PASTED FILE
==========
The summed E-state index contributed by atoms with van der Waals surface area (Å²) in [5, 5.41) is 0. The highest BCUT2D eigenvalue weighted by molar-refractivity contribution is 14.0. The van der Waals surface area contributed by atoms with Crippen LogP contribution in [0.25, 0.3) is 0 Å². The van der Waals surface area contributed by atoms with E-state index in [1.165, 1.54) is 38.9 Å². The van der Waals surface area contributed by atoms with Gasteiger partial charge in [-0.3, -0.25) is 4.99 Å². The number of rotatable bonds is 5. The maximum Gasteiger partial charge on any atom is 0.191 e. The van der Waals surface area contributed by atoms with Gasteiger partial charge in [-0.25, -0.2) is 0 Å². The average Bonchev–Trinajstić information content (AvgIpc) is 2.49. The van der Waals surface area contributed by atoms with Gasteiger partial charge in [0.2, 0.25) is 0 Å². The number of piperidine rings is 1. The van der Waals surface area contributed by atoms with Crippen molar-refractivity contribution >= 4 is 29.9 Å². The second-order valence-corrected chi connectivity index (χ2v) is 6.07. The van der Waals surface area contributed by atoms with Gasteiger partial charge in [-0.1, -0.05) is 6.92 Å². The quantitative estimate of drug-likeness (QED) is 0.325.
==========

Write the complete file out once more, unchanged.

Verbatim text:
The summed E-state index contributed by atoms with van der Waals surface area (Å²) in [5, 5.41) is 0. The highest BCUT2D eigenvalue weighted by molar-refractivity contribution is 14.0. The van der Waals surface area contributed by atoms with Crippen LogP contribution in [0.25, 0.3) is 0 Å². The van der Waals surface area contributed by atoms with E-state index in [1.165, 1.54) is 38.9 Å². The van der Waals surface area contributed by atoms with Gasteiger partial charge in [-0.3, -0.25) is 4.99 Å². The number of rotatable bonds is 5. The maximum Gasteiger partial charge on any atom is 0.191 e. The van der Waals surface area contributed by atoms with Gasteiger partial charge in [-0.25, -0.2) is 0 Å². The average Bonchev–Trinajstić information content (AvgIpc) is 2.49. The van der Waals surface area contributed by atoms with Gasteiger partial charge in [0.2, 0.25) is 0 Å². The number of piperidine rings is 1. The van der Waals surface area contributed by atoms with Crippen molar-refractivity contribution >= 4 is 29.9 Å². The second-order valence-corrected chi connectivity index (χ2v) is 6.07. The van der Waals surface area contributed by atoms with Gasteiger partial charge in [-0.1, -0.05) is 6.92 Å². The quantitative estimate of drug-likeness (QED) is 0.325.